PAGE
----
We detected a total of 2279 point-like sources. Most of these sources were confirmed to be background objects. Four were confirmed to be exoplanets. They are the now well-characterized HR 8799 planets (Marois et al. 2008b, 2010b). We also discovered 16 stellar binary systems and 2 triple stars.

We used the Bayesian formalism developed in Lafrenière et al. (2007a) to derive the frequency of stars with giant planets from the detection limits of the survey as well as the confirmed exoplanets. To complete the IDPS sample, we combined our results with the Lafrenière et al. (2007a) and Chauvin et al. (2010) surveys that mainly observed low-mass stars (G, K and M stars). The complete sample includes 356 stars of all spectral types with a median age of 100 Myr and a median distance of 37 pc. We determined that of stars harbor at least one giant planet of 0.5−14MJ between 20 and 300 AU. We also found no evidence that giant planets at large separations are more likely formed around BAF stars than around GKM stars. We confirm previous results reducing the measured frequencies of stars with at least one giant planet by a factor of two or more in almost all cases. The fact that the results of the different studies are consistent is encouraging, but we should keep in mind that each team uses different assumptions (planet atmosphere models, orbital parameter distributions, star aging, etc.) and one might wonder on which assumption(s) the derived frequencies mainly depend. For example, we showed in this paper that the assumption on the planet mass and semimajor axis distributions can change the conclusions and it will be essential to address this question to prepare the interpretation of the Gemini Planet Imager (Macintosh et al. 2008) and the Spectro-Polarimetric High-contrast Exoplanet REsearch (Beuzit et al. 2008) surveys. Most of their targets are part of the IDPS sample but the extreme adaptive optics systems will probe lighter and closer-to-their-star exoplanets, which will complete our knowledge of giant planets at large separations.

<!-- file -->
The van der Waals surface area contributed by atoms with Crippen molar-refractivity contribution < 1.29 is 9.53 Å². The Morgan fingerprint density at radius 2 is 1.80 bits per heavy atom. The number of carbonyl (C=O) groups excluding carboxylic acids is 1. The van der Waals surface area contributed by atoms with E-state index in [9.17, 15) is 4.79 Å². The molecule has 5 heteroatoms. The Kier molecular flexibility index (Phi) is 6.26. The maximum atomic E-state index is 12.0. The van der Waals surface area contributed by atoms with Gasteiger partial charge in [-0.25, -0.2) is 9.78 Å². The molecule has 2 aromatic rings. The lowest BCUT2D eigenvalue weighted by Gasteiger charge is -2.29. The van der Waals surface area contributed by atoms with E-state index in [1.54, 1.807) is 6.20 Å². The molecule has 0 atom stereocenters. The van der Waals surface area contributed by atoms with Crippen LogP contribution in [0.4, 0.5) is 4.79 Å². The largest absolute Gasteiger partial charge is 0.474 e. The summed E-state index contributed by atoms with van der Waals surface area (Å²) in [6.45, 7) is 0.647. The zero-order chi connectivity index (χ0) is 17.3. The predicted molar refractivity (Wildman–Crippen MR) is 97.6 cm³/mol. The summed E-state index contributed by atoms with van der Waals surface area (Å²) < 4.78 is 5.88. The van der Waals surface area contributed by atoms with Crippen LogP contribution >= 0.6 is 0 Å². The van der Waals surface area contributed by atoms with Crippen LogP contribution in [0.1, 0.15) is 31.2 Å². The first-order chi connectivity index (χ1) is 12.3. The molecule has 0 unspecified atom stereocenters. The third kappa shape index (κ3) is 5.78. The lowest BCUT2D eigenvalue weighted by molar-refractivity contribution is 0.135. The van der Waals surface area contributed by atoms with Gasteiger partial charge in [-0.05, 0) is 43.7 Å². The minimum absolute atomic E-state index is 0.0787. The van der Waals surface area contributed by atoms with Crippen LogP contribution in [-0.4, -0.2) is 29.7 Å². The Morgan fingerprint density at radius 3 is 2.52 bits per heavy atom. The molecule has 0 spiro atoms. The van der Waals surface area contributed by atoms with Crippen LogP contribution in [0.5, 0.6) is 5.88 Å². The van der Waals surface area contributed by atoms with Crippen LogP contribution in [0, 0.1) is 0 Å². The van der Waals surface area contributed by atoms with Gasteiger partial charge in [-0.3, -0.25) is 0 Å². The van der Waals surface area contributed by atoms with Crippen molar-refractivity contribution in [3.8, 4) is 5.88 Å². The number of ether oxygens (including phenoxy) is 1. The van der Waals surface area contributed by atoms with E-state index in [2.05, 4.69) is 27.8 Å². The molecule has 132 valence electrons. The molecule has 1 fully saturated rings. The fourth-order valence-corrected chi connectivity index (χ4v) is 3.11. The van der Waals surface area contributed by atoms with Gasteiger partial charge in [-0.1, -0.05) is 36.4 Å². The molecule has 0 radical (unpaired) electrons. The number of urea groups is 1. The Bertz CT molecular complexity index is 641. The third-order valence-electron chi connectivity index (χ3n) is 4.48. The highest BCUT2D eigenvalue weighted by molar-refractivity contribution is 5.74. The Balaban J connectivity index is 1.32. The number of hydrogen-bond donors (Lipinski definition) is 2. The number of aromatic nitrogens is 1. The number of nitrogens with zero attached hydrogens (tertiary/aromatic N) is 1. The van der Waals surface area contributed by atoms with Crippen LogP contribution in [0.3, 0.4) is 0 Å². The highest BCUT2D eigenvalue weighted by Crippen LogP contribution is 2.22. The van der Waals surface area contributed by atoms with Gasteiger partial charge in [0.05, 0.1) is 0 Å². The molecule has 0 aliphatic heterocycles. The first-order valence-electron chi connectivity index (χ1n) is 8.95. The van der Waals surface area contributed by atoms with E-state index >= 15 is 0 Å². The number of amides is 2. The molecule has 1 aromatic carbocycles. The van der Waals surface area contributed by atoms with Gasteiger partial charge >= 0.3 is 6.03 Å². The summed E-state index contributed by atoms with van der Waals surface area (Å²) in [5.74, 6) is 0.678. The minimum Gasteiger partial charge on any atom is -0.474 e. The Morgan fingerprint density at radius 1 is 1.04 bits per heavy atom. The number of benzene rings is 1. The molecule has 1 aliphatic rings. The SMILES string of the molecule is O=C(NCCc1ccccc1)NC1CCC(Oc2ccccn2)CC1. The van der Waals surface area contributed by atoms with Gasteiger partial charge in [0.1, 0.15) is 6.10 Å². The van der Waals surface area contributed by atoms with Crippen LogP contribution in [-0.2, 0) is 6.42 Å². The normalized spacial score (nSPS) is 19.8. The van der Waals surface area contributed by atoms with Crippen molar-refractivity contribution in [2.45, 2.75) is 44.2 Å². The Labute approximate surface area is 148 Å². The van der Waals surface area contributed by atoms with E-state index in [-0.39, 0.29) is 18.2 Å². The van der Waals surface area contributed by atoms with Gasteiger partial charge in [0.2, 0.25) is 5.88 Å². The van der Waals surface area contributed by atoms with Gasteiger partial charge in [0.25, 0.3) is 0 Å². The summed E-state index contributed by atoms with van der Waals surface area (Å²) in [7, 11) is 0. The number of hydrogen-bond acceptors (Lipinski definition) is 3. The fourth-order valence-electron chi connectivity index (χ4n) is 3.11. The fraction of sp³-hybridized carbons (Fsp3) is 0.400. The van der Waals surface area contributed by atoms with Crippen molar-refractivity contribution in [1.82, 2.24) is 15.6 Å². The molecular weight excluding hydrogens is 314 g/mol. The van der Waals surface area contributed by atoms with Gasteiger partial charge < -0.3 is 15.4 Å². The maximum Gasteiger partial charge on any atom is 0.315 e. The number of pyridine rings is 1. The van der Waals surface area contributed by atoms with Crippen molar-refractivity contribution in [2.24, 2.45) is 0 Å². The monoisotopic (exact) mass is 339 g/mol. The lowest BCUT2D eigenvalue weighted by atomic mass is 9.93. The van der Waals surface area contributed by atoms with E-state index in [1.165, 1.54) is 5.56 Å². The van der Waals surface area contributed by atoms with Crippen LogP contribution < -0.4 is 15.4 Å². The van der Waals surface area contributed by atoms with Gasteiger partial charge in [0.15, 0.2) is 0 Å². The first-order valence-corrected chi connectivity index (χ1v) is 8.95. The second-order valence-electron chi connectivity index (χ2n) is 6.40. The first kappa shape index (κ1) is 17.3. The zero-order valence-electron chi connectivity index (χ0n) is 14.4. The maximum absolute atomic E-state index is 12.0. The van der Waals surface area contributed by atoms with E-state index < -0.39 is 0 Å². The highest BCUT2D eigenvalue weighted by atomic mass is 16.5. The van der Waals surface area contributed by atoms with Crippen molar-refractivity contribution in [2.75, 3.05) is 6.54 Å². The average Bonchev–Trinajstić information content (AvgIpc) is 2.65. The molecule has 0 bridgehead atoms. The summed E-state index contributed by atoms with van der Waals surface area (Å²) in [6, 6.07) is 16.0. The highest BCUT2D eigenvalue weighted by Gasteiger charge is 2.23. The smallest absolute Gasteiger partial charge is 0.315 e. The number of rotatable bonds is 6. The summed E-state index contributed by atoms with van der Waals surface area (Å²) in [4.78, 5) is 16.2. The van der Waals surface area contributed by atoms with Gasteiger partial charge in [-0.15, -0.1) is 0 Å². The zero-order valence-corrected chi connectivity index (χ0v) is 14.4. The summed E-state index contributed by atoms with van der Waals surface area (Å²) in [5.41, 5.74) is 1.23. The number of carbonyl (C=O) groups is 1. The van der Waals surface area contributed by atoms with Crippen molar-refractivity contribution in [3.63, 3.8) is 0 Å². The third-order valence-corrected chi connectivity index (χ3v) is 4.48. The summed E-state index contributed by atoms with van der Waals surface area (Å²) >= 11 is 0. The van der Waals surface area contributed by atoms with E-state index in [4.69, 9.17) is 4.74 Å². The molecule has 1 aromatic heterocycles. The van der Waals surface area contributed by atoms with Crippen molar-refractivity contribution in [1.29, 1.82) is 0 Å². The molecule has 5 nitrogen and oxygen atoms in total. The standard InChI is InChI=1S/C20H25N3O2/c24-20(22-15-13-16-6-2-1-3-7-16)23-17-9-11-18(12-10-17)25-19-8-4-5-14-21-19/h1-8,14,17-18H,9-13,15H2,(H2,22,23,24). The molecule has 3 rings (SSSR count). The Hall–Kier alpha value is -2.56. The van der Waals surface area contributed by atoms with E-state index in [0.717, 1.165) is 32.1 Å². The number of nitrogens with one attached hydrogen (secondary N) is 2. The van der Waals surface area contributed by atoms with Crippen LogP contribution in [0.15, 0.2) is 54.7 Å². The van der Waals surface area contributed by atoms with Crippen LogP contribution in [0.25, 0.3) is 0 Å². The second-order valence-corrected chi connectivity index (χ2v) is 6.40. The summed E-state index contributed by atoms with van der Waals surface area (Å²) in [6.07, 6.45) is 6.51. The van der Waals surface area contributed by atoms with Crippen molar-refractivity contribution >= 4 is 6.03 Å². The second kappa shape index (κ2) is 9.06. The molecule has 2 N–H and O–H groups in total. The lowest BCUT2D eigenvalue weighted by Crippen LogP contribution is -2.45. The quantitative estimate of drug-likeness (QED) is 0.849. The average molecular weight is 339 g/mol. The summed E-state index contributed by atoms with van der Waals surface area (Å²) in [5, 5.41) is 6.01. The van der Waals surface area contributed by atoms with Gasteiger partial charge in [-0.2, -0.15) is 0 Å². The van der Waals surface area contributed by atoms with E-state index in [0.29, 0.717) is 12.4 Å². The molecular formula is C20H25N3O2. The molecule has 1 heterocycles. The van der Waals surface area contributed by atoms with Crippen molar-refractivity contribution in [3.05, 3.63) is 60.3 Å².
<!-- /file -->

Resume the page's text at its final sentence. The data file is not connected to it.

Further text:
Acknowledgments